5.5 Uncertainties and discussion
We first present an assessment of the uncertainties and then discuss the importance of several caveats that may affect the accuracy of ρsat: the effects of using a constant vertical profile of temperature, of variations of the azimuthal viewing angle, and of considering the temporal evolution of the surface roughness and the snow deeper into the snowpack.
5.5.1 Uncertainty assessment
We use here the signal-to-noise ratio (SNR) to characterize the significance of our results. SNR is the ratio between the mean of the observed data over the standard deviation of the background noise. In our time series of surface snow density, we assume that the standard deviation of quick variations to be noise even though part of it may be a natural signal. That gives an upper limit of the noise. We found a SNR of 5.9. This value is high enough to conclude that a real signal emerges from the noise, and thus the negative trend of surface snow density is significant at Dome C. Furthermore, the spatial variability of surface snow density (41.6 kg m−3) was measured near Concordia Station, which is smaller than the standard deviation of the retrieved density (63.5 kg m−3). That indicates that variations in the retrieved density are not only due to the spatial variability. However, the spatial variability is not directly taken into account in the retrieved density. This results in uncertainties in the retrieved density (Brucker et al., 2011; Picard et al., 2014). In the last study, the authors found an alternation every 15–25 m of dense and hard snow and light and loose snow areas. They found smaller density variations at larger scales which indicate that the spatial variability of density exists at smaller scales than the AMSR-E satellite pixel (625 km2). They conclude that changes in emissivity, as observed by Lacroix et al. (2009), might be solely due to changes in the proportion of dense and hard snow features without significant changes in surface properties. In this study, we conclude that the decrease in surface snow density can not be solely due to a decrease in the proportion of dense and hard snow features because the trend is observed in other datasets which have very different spatial scales, from a scale of a few metres for in situ measurements up to hectometre or kilometre scales for active microwave observations.
5.5.2 Caveats affecting the accuracy of the retrieved density
The vertical profile of temperature
Figure 9 shows the time series of ρsat using either the vertical temperature profile of the day or a temperature profile that is constant over time as used in Sect. 5.3 to retrieve the surface snow density. Both curves overlap each other very well which confirms the small influence of the temperature profile on ρsat. This is not surprising, since we already showed the limited influence of temperature changes of the upper layer (Fig. 4). When considering a constant profile of temperature, the standard deviation of the retrieved density is 59.5 kg m−3, slightly higher than when the actual temperature profile of each day is used (57.4 kg m−3). The overall trend of the retrieved snow density is −11.2 and −10.2 kg m−3 yr−1, respectively, when using the vertical temperature profile of each day or a constant profile of temperature.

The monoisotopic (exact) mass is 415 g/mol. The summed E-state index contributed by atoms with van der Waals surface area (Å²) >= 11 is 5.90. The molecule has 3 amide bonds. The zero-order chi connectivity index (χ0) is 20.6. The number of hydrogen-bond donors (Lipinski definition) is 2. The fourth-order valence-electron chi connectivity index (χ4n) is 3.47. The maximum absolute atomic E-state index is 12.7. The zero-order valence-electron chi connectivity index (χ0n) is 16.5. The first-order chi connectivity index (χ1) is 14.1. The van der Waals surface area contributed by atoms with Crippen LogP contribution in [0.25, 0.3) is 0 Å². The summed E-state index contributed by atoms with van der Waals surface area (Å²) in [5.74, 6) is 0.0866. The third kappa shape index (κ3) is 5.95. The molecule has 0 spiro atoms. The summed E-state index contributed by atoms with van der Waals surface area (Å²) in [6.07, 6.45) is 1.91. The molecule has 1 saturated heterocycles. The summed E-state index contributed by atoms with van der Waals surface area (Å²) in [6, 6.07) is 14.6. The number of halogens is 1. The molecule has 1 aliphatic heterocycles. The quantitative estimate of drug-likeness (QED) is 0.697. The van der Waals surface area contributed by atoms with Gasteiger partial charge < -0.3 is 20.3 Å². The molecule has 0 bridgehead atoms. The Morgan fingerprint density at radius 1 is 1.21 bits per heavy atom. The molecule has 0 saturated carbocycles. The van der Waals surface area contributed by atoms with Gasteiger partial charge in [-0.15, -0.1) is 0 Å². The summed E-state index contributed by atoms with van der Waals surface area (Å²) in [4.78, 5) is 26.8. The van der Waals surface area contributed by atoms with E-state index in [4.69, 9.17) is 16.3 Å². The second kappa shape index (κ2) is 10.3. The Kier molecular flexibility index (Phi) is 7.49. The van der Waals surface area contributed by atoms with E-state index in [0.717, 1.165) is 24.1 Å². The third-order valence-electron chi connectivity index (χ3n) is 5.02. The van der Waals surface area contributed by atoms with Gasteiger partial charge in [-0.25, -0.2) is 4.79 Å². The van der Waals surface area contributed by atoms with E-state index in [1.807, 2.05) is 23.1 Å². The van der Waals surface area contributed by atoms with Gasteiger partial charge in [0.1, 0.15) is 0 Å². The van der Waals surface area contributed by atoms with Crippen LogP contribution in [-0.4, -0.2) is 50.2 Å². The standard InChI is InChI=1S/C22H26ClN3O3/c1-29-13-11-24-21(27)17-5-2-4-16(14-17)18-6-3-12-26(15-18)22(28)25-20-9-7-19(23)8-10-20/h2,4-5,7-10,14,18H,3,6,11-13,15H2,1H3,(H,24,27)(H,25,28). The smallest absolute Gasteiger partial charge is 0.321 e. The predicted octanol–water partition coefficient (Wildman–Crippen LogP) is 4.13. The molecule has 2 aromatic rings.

The azimuthal viewing angle
If satellite observations were performed over an isotropic surface, the azimuth angle would have no effect on the measurements. This is not the case over the Antarctic Plateau, as many studies demonstrated the effect of azimuthal variation on satellite measurements (Fung and Chen, 1981; Tsang, 1991; Shuman et al., 1993; Li et al., 2008; Narvekar et al., 2010). However, this effect is weak in our study because we use daily averaged observations and the first two components of the Stokes vector that minimize the effect of variations in the azimuthal viewing angle (Long et al., 2001; Li et al., 2008; Narvekar et al., 2010). Furthermore, passive microwaves are less sensitive than active microwaves to the azimuth viewing angle of the observations (Ulaby et al., 1981). Lastly, the surface is flat around Dome C, lower than 1 m km−1 (Rémy et al., 1999), and thus the effect of azimuthal variations in the surface roughness on brightness temperature remains limited (Rémy and Parouty, 2009; Narvekar et al., 2010).
The surface roughness
The roughness of the snow surface has a direct influence on passive and active microwave observations (Rémy and Minster, 1991; Shuman et al., 1993; Flament and Rémy, 2012; Rémy et al., 2014; Adodo et al., 2018). Surface roughness ranges from ice sheet topography (100 km wavelength) and large dune fields (1 to 10 km wavelength) to small features on the surface, from millimetre to metre scales (hoar crystals and sastrugi, Shuman et al., 1993; Long and Drinkwater, 2000; Libois et al., 2014). Our method requires the surface roughness to have a negligible effect, and thus we discuss this assumption first for active observations and then for passive observations.
The radar backscatter is often reduced by an increase in the surface roughness. The slopes of the large-scale topography around Dome C are small enough, less than 1 m km −1, to only have a minor impact of the radar backscatter (Flament and Rémy, 2012). The pluri-annual trend can, however, be reduced considering a rough surface (Lacroix et al., 2008; Adodo et al., 2018). Nevertheless, even with a lesser negative trend, ENVISAT and QuikSCAT observations confirm the decrease in the surface snow density observed at Dome C by AMSR-E with completely independent data. QuikSCAT observations also suggest a slow evolution of the surface roughness.